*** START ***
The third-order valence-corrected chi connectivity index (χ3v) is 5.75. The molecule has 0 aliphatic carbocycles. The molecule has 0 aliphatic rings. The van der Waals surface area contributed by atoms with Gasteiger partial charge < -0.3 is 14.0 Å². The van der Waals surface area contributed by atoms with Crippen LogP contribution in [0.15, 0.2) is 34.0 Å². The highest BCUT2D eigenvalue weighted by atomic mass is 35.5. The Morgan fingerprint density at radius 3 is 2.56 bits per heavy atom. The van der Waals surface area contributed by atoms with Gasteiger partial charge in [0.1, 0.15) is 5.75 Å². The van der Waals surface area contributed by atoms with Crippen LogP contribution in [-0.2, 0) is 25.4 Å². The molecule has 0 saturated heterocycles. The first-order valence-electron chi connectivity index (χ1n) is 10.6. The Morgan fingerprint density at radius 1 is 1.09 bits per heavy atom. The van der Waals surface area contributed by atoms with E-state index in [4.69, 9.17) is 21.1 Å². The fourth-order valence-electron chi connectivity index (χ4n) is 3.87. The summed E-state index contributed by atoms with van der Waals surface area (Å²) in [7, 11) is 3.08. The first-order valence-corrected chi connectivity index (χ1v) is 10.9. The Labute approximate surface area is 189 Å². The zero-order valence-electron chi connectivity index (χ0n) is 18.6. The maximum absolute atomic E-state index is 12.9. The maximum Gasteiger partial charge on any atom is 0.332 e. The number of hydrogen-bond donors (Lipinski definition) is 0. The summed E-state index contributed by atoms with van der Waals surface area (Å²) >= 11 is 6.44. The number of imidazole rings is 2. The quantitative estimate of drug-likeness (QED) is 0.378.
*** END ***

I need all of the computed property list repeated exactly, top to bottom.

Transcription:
The third-order valence-corrected chi connectivity index (χ3v) is 5.75. The molecule has 0 aliphatic carbocycles. The molecule has 0 aliphatic rings. The van der Waals surface area contributed by atoms with Gasteiger partial charge < -0.3 is 14.0 Å². The van der Waals surface area contributed by atoms with Crippen LogP contribution in [0.15, 0.2) is 34.0 Å². The highest BCUT2D eigenvalue weighted by atomic mass is 35.5. The Morgan fingerprint density at radius 3 is 2.56 bits per heavy atom. The van der Waals surface area contributed by atoms with Gasteiger partial charge in [0.1, 0.15) is 5.75 Å². The van der Waals surface area contributed by atoms with Crippen LogP contribution in [-0.2, 0) is 25.4 Å². The molecule has 0 saturated heterocycles. The first-order valence-electron chi connectivity index (χ1n) is 10.6. The Morgan fingerprint density at radius 1 is 1.09 bits per heavy atom. The van der Waals surface area contributed by atoms with E-state index in [4.69, 9.17) is 21.1 Å². The fourth-order valence-electron chi connectivity index (χ4n) is 3.87. The summed E-state index contributed by atoms with van der Waals surface area (Å²) in [7, 11) is 3.08. The first-order valence-corrected chi connectivity index (χ1v) is 10.9. The Labute approximate surface area is 189 Å². The zero-order valence-electron chi connectivity index (χ0n) is 18.6. The maximum absolute atomic E-state index is 12.9. The maximum Gasteiger partial charge on any atom is 0.332 e. The number of hydrogen-bond donors (Lipinski definition) is 0. The summed E-state index contributed by atoms with van der Waals surface area (Å²) >= 11 is 6.44. The number of imidazole rings is 2. The quantitative estimate of drug-likeness (QED) is 0.378.